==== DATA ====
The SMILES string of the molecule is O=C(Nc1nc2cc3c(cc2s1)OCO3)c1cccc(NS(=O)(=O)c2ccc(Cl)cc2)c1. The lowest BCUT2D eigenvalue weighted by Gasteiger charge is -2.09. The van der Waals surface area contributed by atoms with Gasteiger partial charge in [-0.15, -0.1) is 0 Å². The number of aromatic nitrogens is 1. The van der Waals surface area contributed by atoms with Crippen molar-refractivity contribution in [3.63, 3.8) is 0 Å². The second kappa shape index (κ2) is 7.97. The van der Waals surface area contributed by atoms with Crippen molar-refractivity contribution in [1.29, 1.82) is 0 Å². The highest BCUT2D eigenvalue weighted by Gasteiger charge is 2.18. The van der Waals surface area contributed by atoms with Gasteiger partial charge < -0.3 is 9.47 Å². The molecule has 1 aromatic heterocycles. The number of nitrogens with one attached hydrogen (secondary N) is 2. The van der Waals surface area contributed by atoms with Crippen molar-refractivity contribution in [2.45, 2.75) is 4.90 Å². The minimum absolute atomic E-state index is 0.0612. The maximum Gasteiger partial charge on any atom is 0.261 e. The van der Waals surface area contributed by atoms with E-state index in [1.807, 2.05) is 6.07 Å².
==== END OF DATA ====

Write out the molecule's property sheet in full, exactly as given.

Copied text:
The SMILES string of the molecule is O=C(Nc1nc2cc3c(cc2s1)OCO3)c1cccc(NS(=O)(=O)c2ccc(Cl)cc2)c1. The lowest BCUT2D eigenvalue weighted by Gasteiger charge is -2.09. The van der Waals surface area contributed by atoms with Gasteiger partial charge in [-0.15, -0.1) is 0 Å². The number of aromatic nitrogens is 1. The van der Waals surface area contributed by atoms with Crippen molar-refractivity contribution in [3.63, 3.8) is 0 Å². The second kappa shape index (κ2) is 7.97. The van der Waals surface area contributed by atoms with Crippen molar-refractivity contribution in [1.29, 1.82) is 0 Å². The highest BCUT2D eigenvalue weighted by Gasteiger charge is 2.18. The van der Waals surface area contributed by atoms with Gasteiger partial charge < -0.3 is 9.47 Å². The molecule has 1 aromatic heterocycles. The number of nitrogens with one attached hydrogen (secondary N) is 2. The van der Waals surface area contributed by atoms with Crippen molar-refractivity contribution in [2.45, 2.75) is 4.90 Å². The minimum absolute atomic E-state index is 0.0612. The maximum Gasteiger partial charge on any atom is 0.261 e. The van der Waals surface area contributed by atoms with E-state index in [1.807, 2.05) is 6.07 Å².